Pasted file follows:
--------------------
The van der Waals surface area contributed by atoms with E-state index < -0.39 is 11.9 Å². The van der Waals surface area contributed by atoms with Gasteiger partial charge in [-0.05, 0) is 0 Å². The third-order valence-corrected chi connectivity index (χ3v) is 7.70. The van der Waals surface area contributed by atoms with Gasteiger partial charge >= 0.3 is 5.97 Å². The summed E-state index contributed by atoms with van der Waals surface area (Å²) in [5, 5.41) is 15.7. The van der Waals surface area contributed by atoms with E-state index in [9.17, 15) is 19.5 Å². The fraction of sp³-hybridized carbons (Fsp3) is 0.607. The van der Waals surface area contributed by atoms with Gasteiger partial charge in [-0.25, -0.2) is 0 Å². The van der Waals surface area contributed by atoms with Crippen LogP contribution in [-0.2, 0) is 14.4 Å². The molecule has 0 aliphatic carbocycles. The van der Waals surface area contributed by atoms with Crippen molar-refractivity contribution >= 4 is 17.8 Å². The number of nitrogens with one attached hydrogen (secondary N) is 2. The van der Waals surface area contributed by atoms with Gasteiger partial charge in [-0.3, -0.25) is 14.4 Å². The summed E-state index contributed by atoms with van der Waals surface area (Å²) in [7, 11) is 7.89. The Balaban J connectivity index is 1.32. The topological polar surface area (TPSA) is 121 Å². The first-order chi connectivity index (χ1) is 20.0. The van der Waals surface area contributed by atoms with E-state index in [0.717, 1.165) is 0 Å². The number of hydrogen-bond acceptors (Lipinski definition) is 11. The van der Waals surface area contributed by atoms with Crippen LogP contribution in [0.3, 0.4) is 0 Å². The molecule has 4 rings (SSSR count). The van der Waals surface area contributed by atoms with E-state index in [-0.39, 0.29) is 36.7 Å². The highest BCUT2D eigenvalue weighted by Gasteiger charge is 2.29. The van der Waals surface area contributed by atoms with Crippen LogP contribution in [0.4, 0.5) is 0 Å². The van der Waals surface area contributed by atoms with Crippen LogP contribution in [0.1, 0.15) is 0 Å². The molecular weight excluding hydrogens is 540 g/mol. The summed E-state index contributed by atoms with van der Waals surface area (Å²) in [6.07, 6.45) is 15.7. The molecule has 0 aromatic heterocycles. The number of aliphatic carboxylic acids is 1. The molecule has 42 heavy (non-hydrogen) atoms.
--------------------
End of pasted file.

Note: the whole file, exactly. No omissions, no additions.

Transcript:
The van der Waals surface area contributed by atoms with E-state index < -0.39 is 11.9 Å². The van der Waals surface area contributed by atoms with Gasteiger partial charge in [-0.05, 0) is 0 Å². The third-order valence-corrected chi connectivity index (χ3v) is 7.70. The van der Waals surface area contributed by atoms with Gasteiger partial charge >= 0.3 is 5.97 Å². The summed E-state index contributed by atoms with van der Waals surface area (Å²) in [5, 5.41) is 15.7. The van der Waals surface area contributed by atoms with E-state index in [9.17, 15) is 19.5 Å². The fraction of sp³-hybridized carbons (Fsp3) is 0.607. The van der Waals surface area contributed by atoms with Gasteiger partial charge in [-0.25, -0.2) is 0 Å². The van der Waals surface area contributed by atoms with Crippen LogP contribution in [-0.2, 0) is 14.4 Å². The molecule has 0 aliphatic carbocycles. The van der Waals surface area contributed by atoms with Crippen molar-refractivity contribution >= 4 is 17.8 Å². The number of nitrogens with one attached hydrogen (secondary N) is 2. The van der Waals surface area contributed by atoms with Gasteiger partial charge in [-0.3, -0.25) is 14.4 Å². The summed E-state index contributed by atoms with van der Waals surface area (Å²) in [7, 11) is 7.89. The Balaban J connectivity index is 1.32. The topological polar surface area (TPSA) is 121 Å². The first-order chi connectivity index (χ1) is 20.0. The van der Waals surface area contributed by atoms with E-state index in [0.717, 1.165) is 0 Å². The number of hydrogen-bond acceptors (Lipinski definition) is 11. The van der Waals surface area contributed by atoms with Crippen LogP contribution in [0.3, 0.4) is 0 Å². The molecule has 4 rings (SSSR count). The van der Waals surface area contributed by atoms with E-state index in [-0.39, 0.29) is 36.7 Å². The highest BCUT2D eigenvalue weighted by Gasteiger charge is 2.29. The van der Waals surface area contributed by atoms with Crippen LogP contribution in [0.4, 0.5) is 0 Å². The van der Waals surface area contributed by atoms with Crippen LogP contribution in [0.1, 0.15) is 0 Å². The molecular weight excluding hydrogens is 540 g/mol. The summed E-state index contributed by atoms with van der Waals surface area (Å²) in [6.07, 6.45) is 15.7. The molecule has 0 aromatic heterocycles. The number of aliphatic carboxylic acids is 1. The molecule has 42 heavy (non-hydrogen) atoms.